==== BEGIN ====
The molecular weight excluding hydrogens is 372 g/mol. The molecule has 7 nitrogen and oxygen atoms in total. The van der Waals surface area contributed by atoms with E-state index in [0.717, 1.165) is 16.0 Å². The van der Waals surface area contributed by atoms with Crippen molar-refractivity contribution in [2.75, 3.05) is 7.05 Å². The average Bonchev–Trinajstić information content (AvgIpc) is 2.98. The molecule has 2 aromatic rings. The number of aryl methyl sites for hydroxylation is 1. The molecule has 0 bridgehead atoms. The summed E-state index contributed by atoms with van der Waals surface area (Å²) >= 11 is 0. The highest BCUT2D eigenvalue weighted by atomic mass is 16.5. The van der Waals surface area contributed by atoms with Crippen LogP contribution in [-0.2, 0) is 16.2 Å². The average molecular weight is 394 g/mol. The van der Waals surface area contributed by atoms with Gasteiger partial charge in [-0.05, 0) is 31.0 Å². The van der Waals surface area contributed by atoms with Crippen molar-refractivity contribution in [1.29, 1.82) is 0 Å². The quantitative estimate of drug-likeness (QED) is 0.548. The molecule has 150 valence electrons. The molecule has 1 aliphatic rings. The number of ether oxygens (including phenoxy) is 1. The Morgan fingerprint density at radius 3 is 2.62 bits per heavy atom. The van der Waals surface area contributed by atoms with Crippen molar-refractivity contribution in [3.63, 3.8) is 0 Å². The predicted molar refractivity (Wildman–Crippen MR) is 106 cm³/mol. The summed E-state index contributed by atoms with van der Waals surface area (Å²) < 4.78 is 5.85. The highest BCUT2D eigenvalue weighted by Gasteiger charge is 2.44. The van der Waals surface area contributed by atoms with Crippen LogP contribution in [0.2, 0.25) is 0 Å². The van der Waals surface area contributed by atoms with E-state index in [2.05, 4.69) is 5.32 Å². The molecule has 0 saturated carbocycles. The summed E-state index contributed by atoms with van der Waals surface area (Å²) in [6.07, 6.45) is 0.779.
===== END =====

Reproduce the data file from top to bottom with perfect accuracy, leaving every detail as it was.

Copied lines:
The molecular weight excluding hydrogens is 372 g/mol. The molecule has 7 nitrogen and oxygen atoms in total. The van der Waals surface area contributed by atoms with E-state index in [0.717, 1.165) is 16.0 Å². The van der Waals surface area contributed by atoms with Crippen molar-refractivity contribution in [2.75, 3.05) is 7.05 Å². The average Bonchev–Trinajstić information content (AvgIpc) is 2.98. The molecule has 2 aromatic rings. The number of aryl methyl sites for hydroxylation is 1. The molecule has 0 bridgehead atoms. The summed E-state index contributed by atoms with van der Waals surface area (Å²) >= 11 is 0. The highest BCUT2D eigenvalue weighted by atomic mass is 16.5. The van der Waals surface area contributed by atoms with Crippen LogP contribution in [-0.2, 0) is 16.2 Å². The average molecular weight is 394 g/mol. The van der Waals surface area contributed by atoms with Gasteiger partial charge in [-0.05, 0) is 31.0 Å². The van der Waals surface area contributed by atoms with Crippen molar-refractivity contribution in [1.29, 1.82) is 0 Å². The quantitative estimate of drug-likeness (QED) is 0.548. The molecule has 150 valence electrons. The molecule has 1 aliphatic rings. The number of ether oxygens (including phenoxy) is 1. The Morgan fingerprint density at radius 3 is 2.62 bits per heavy atom. The van der Waals surface area contributed by atoms with Crippen molar-refractivity contribution in [3.63, 3.8) is 0 Å². The predicted molar refractivity (Wildman–Crippen MR) is 106 cm³/mol. The summed E-state index contributed by atoms with van der Waals surface area (Å²) < 4.78 is 5.85. The highest BCUT2D eigenvalue weighted by Gasteiger charge is 2.44. The van der Waals surface area contributed by atoms with Crippen LogP contribution in [0.2, 0.25) is 0 Å². The van der Waals surface area contributed by atoms with E-state index in [2.05, 4.69) is 5.32 Å². The molecule has 0 saturated carbocycles. The summed E-state index contributed by atoms with van der Waals surface area (Å²) in [6.07, 6.45) is 0.779.